written by Haley Lockwood, AES intern
A seed planted in 2007 continues to blossom for Master Gardeners – and delight mothers – in Powell.
The program teaching local students about plants started seven years ago after a Thanksgiving dinner discussion between Bob Prchal, Park County Master Gardener, and his sister, Judy DeBock, a second grade elementary education teacher at Parkside Elementary. They wanted to expose children to an age-appropriate, first grade science program.
Two first grade classes started the program, and the Master Gardeners now reach up to 10 classes. The children are taught the six basic plant parts, the purpose of good bugs and bad bugs, special plant characteristics, importance of worms, bug cages and transplanting.
Students receive instruction in the greenhouse at the University of Wyoming Powell Research and Extension Center (PREC).
“The plants, varying from a vegetable to an annual flower mix, give the childrenhands- on experiences to apply concepts taught in class as well as a Mother’s Day gift after the plants are acclimated,” said Prchal.
Prchal draws from many for the hands-on tours to create the best possible learning experience for children, such as the Park County School District, the Master Gardeners, local teachers and administrators, PREC staff members and Blair’s Grocery Store.
Prchal and other Master Gardeners obtain fresh produce from Blair’s for an educational tool explaining where fruit and vegetables come from in relation to a plant.
Teachers are looking for interesting ways to meet school standards, build them to gain greater interest from students and engage the students.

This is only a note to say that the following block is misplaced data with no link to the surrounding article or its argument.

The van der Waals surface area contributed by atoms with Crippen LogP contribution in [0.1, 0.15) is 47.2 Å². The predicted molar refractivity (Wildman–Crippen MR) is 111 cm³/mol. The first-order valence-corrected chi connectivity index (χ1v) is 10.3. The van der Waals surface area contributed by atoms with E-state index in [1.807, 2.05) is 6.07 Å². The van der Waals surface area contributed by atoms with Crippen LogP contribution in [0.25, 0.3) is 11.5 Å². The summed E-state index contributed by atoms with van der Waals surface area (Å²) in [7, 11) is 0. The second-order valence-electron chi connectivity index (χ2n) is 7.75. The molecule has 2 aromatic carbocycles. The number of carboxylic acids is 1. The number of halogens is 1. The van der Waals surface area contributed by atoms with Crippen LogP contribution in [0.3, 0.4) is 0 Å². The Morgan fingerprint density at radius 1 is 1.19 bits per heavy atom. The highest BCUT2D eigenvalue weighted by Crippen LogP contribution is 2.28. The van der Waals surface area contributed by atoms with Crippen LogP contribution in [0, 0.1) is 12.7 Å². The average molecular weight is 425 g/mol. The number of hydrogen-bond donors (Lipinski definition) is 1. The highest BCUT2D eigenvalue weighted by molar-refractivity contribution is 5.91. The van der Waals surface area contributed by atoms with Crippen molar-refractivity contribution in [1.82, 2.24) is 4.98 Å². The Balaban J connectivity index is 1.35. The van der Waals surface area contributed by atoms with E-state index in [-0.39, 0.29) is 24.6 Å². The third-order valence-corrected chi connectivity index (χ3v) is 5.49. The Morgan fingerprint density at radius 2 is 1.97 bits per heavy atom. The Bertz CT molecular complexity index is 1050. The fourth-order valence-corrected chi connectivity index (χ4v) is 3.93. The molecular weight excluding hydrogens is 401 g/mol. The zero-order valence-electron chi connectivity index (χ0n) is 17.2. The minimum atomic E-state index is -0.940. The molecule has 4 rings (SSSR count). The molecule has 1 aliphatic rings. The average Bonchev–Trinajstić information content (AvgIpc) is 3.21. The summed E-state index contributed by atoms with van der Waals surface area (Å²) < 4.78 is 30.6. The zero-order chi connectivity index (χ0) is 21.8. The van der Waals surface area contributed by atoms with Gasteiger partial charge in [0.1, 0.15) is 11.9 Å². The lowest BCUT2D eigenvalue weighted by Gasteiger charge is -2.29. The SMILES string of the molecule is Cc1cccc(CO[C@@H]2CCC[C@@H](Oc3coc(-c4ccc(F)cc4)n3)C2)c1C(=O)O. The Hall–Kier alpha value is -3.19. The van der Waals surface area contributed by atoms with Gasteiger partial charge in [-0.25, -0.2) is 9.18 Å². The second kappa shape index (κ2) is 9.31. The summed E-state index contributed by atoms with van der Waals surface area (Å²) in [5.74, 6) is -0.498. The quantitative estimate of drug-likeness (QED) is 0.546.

“When we ask the kids to write a prompt at the end of the school year, more than half of the students write about the tour,” said Jane Faulkner, a teacher at Parkside Elementary and involved in the program since its inception.
Students rarely realize they are learning math, science and reading when visiting the greenhouse, said Faulkner. She said Prchal made adjustments to what the kids learn and know and build from what is already taught in schools.
“(Prchal) wants to know standards so everything taught can be tied into the curriculum, so it is well worth it,” said Faulkner.
More than 1,000 people have visited the greenhouse – first graders, 4-H’ers, teachers, parents, grandparents and Master Gardener trainees.
PREC interim director Mike Moore and Prchal believe the greenhouse is underutilized and hope more community members take advantage of the learning opportunities.
“We want people to come out and feel welcome,” said Moore. “They don’t understand that they are welcome, and they need to.”